We are entering the final period of the Social and Community Benefits of Angling research project. The project runs for 3 year and has been collecting vital evidence about the benefits of angling for participants, young people and local communities. It is funded by the Big Lottery and run by Substance, a research cooperative. www.anglingresearch.org.uk
On the 7th of April I interviewed Stirling Council Fishery Manager David Jones. The Council is one of the few local authorities in Scotland to manage salmon fishing rights on a local river. Below is a summary of our conversation.
July saw the launch of the first Get Hooked On Fishing (GHOF) project in Wales. The GHOF Flintshire project is being delivered by Allan Ellis as part of the Flintshire Neighbourhood Watch Association (FNWA) ‘Y Factor’ Youth Engagement Scheme.
County Angling Action Groups (CAAGs)- what role will they play in developing young people's opportunities?Submitted by Natalie on Fri, 02/07/2010 - 14:26
One of the key features of the Angling Development Board’s development strategy is the introduction of County Angling Action Groups (CAAGs). But what is it that they do? And what impact are the likely to have on developing young people’s angling opportunities?
I decided to visit two CAAGs to find out what was involved.
What does angling participation mean to someone with a physical or mental health impairment?
Could angling participation be linked to cleaner rivers in the UK?
CAST project in Nottingham is part of the Future Newstead community group that has just been chosen to take part in Village SOS. They competed with communities across the UK to gain funds to transform an old spoil heap created by the former colliery into a sustainable, eco-sensitive Country Park that will improve local quality of life. Central to the plans will be the development of a fishing venue and education centre.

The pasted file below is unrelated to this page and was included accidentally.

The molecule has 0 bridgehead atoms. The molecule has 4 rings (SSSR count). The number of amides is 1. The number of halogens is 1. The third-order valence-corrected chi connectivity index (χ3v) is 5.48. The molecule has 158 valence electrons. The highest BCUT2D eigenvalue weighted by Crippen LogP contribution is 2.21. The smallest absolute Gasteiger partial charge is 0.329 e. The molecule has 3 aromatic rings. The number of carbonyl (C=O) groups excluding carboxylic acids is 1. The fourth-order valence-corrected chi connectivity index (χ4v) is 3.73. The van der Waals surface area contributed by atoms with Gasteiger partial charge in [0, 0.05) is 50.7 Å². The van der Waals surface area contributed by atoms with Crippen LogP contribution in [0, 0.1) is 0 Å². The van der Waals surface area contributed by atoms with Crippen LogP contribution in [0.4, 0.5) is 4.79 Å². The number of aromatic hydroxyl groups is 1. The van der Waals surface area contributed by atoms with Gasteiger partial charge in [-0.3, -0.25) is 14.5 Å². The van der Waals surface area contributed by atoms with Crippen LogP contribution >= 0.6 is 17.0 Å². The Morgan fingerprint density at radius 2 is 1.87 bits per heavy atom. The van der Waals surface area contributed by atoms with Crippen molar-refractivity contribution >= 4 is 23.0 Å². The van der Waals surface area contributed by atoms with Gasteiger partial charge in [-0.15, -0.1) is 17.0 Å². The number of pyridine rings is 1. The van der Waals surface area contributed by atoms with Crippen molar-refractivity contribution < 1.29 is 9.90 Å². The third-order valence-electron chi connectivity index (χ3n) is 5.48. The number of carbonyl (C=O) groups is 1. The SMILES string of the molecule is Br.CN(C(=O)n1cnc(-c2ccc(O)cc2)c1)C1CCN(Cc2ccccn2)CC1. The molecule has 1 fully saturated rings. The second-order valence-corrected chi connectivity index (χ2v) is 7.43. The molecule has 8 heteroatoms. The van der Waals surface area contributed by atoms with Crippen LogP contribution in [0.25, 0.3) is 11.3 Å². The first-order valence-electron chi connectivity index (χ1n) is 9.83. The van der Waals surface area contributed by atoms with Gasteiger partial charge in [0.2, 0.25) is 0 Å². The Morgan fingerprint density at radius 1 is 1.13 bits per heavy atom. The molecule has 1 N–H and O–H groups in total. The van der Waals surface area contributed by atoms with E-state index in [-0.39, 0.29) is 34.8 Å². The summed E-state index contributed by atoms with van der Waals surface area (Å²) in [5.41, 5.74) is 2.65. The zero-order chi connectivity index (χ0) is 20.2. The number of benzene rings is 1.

One of the more interesting issues to emerge from our angler survey concerned sea angling; in particular, the view that the fishing effort of commercial (industrial) fishing trawlers in UK waters has had, and continues to have, a significant impact on both the fish stocks targetted by recreational anglers, and the overall quality of the recreational sea angling experience.
Today's young anglers will grow up to be the key consumers of tomorrow, so how is the tackle industry investing in young people’s angling engagement?
Friday 11th was a big day for the Angling Research team. We published our first Interim Reports, the culmination of just over six months of research covering our three themes of Participation, Young People and Rural Areas. They are now available on our website and we would love to hear what you think. There’s space to comment in the forums or contact us direct.
In August, I visited a project working in Cumbria, Dumfries and Galloway and across the Scottish Borders. Chris Bowman and Clive Mitchelhill have been delivering fishing experiences for young people in the area for the last 12 years, and in 2005 went on to set up Borderlines as a not for profit company.
I have been spending much of my Saturdays visiting the junior fishing matches being held at Charlton pond over the summer. GHOF Dave Munt was involved in the clean up of the original pond that has made it into the accessible, young people friendly community hub that it is now.
By way of immersion, I spent the weekend of 18th and 19th of July at the Go Fishing Show at Cudmode Fisheries. It offered me the opportunity to spend time with the GHOF team providing 20 minute coaching sessions to young people, but also to meet many more people involved in angling and find out about coarse fishing (something I was completely new to).
Along with my fellow angling researcher Natalie, I recently attended several events organised for National Fishing Week, including several aimed specifically at young people. I’m guessing Nat will tell you about her experiences in her own blog.